The film is a departure from the usual Hawksian group dynamics: while the collectives in the adventure films are usually united against an external threat, here the group of race car drivers fight amongst themselves throughout the film. While there are some precedents for internal fighting, notably in Red River, the groups in late Hawks seem particularly solid. While Dean Martin or Mitchum might temporarily lose their way, their loyalty to the group is never in question. In Redline, the group members betray and even try to kill each other. It seems to me that the Hawksian group in Redline is not actually the race car drivers, but the women in the film. The bar owned by Lindy (late Hawks regular Charlene Holt) functions like the jail in Rio Bravo. Lindy is like Chance, slowly collecting members of her group: first Holly, who buys in as a partner so that they can expand the bar, and then Julie, who the girls take in after her racer boyfriend leaves her. While men enter the nightclub, it remains a female space. The key scenes are the ones in which the bar is closed and the women are the only ones there. Redline even has a musical number performed solely by women, something Hawks has long used to affirm group solidarity. While the men fight amongst themselves and often hurt or betray the women, the women remain steadfast in their loyalty to each other. While the film’s gender politics are still problematic by today's standards—the male/female relationships are actually pretty toxic—such a sustained focus on female friendships is still remarkable.

Perhaps most importantly, Redline helps illuminate the interest in female friendships that occurs throughout late Hawks. In addition to the group dynamic, the friendship between Holly and “Gabby” is especially developed. They converse in French, much to the chagrin of the men, who can’t understand what they are saying. The scenes of them chatting away in French are a delight. This kind of pairing is echoed in other Hawks films, most notably Gentlemen Prefer Blondes, in which Lorelei and Dorothy’s friendship motors the entire plot. We also get a community of women on the periphery of Rio Lobo: while Shasta (Jennifer O’Neil) is a more typical Hawksian woman who hangs out with the guys, there are the two women in the town of Rio Lobo itself, Amelita and Maria, who help each other out and end up as significant to the overall plot. Finally, there is Man’s Favorite Sport, in which Paula Prentiss’ character has a faithful sidekick, nicknamed “Easy,” who functions analogously to the Water Brennan characters—whether played by him or not—in the John Wayne films. In some ways this is the most interesting case because of how unimportant Easy seems to the overall narrative structure. Her function is largely comedic as she and Prentiss gang up on Hudson, but she also suggests that Prentiss has a full life outside of her eventual romance with Hudson.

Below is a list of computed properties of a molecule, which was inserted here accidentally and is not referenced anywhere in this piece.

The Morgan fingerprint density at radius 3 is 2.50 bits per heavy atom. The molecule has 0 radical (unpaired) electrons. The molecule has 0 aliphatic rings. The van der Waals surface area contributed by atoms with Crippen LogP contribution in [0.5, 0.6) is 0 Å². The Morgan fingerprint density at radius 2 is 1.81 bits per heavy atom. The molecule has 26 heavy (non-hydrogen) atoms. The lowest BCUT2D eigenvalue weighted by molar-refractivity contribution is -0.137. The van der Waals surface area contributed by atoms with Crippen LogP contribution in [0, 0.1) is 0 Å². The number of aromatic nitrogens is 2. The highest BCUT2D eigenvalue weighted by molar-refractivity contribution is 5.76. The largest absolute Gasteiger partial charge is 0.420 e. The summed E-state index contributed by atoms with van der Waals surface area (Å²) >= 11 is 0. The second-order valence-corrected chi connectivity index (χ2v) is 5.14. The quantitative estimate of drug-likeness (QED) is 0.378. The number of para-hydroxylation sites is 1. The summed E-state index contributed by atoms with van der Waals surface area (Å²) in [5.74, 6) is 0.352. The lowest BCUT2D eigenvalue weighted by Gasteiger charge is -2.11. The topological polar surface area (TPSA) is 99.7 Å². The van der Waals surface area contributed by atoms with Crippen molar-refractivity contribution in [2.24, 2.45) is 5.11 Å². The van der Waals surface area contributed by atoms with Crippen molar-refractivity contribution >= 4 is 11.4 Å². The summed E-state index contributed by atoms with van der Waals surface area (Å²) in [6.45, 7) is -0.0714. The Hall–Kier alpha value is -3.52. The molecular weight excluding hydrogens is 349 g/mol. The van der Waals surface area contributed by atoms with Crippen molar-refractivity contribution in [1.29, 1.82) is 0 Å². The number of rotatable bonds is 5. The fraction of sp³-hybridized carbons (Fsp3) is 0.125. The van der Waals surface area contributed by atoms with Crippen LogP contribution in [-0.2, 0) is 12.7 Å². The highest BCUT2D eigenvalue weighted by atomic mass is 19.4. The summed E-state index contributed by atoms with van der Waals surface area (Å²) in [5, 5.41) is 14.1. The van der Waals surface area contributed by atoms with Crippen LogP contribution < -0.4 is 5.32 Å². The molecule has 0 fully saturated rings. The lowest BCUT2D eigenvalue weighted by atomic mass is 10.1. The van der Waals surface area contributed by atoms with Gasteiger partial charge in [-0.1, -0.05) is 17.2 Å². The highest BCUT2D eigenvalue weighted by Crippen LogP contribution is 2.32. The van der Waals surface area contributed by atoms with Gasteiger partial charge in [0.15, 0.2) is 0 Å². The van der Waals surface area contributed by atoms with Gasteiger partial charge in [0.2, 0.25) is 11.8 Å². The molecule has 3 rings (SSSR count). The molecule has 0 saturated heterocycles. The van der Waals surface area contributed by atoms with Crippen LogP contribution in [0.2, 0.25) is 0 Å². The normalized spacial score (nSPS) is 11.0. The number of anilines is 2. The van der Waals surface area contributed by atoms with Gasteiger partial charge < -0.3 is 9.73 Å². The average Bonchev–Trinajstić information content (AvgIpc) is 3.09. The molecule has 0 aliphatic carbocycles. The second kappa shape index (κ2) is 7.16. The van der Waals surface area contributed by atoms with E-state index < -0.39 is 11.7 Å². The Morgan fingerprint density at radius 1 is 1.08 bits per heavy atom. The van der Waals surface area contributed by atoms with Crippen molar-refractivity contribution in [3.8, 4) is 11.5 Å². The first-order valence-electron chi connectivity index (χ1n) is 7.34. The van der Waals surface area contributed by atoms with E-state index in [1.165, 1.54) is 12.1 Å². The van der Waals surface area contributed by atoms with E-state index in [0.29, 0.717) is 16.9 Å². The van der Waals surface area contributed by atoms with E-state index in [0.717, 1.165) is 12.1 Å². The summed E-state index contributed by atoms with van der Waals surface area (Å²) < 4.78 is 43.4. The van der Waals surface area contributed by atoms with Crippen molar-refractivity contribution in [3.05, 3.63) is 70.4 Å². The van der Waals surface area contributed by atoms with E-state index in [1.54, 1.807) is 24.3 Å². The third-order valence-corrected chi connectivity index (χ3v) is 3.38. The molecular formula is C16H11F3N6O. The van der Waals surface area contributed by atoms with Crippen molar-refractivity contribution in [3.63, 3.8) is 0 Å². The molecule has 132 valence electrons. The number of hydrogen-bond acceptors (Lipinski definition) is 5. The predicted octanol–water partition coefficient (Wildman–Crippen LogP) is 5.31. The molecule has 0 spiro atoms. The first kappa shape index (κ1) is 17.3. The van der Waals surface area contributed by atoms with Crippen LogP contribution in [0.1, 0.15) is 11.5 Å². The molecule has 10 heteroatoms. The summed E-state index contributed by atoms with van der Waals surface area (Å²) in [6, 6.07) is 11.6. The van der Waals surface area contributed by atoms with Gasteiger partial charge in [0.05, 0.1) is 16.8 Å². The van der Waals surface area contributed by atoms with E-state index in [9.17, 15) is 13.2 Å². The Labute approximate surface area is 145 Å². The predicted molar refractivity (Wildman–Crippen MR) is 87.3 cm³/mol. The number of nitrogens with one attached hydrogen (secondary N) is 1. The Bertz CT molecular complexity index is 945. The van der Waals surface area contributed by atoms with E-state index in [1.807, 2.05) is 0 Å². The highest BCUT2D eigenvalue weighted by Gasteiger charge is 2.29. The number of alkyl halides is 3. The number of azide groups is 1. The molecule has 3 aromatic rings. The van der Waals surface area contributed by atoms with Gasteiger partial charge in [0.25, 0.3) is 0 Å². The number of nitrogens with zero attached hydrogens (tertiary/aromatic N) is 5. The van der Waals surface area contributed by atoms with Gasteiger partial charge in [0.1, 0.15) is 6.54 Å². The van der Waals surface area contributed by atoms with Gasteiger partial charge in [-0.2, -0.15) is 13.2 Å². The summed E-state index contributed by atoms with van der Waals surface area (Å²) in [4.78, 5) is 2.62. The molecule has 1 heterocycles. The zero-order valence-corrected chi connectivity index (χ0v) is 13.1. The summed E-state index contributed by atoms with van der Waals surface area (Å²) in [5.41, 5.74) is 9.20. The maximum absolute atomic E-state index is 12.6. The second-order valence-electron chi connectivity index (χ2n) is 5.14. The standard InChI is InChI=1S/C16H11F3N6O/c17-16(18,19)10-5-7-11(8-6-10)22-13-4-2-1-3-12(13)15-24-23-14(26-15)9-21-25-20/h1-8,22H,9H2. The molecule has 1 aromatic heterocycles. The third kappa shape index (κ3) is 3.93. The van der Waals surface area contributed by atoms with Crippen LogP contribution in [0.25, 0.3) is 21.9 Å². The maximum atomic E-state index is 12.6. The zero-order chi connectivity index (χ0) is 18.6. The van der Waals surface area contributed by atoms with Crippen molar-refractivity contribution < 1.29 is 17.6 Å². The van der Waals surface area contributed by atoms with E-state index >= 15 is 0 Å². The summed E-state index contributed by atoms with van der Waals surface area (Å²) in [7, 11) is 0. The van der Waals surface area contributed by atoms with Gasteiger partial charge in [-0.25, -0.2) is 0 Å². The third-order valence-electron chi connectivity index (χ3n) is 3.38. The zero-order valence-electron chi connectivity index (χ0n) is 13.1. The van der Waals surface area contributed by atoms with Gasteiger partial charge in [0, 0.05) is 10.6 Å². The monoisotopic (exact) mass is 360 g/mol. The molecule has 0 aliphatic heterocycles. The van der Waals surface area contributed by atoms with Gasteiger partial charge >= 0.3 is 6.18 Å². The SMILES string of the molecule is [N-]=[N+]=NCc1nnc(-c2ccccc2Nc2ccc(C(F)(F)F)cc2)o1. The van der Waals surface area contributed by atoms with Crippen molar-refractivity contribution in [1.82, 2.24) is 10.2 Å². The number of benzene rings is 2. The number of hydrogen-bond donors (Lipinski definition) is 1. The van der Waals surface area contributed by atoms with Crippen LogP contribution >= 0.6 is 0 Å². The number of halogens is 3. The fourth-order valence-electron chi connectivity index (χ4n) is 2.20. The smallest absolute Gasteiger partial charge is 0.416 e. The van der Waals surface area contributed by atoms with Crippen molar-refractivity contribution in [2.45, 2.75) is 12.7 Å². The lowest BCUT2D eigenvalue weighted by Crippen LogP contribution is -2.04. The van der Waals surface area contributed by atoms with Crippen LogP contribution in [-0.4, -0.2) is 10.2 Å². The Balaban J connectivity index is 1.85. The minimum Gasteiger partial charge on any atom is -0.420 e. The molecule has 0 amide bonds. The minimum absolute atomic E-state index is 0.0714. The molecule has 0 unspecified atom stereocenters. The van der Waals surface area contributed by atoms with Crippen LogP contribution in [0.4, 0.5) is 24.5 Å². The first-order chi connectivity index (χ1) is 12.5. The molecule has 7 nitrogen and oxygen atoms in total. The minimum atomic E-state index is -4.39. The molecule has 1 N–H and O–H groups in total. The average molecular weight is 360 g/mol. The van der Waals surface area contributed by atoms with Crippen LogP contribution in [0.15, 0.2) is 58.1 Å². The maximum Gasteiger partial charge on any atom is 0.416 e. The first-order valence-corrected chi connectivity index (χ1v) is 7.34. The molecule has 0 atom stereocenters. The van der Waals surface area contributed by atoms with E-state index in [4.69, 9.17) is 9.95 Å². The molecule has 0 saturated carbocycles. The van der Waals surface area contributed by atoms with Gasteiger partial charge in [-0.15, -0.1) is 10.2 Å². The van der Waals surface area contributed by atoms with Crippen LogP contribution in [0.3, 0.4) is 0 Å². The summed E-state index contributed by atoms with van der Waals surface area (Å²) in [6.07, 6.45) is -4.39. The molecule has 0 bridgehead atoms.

I’m not sure if this dynamic has been noted in Hawks scholarship or not, even though much ink has been spilled on the Bacall/Dickenson version of the Hawksian woman. The female friendships are a perfectly logical extension of the male friendships so central to the Hawksian vision. Plus, Hawks’s women have always been as dynamic and interesting as the men, so it makes perfect sense that they would also join forces in these partnerships. These friendships just seem remarkable given the increasing marginalization of women in the Hollywood cinema of the 1960s and 1970s. They feel more like 1930s characters than anything else: the partnerships in Gentlemen Prefer Blondes and Man’s Favorite Sport in particular remind me of the amazing Joan Blondell/ Glenda Farrell films.

The reason that this comes about in late Hawks might have more to do with the looser narrative structures and longer running times of these films, giving him more time to develop the lives and relationships of all the characters. Redline 7000 certainly seems like a crucial piece of this component of late Hawks.

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Re: Howard Hawks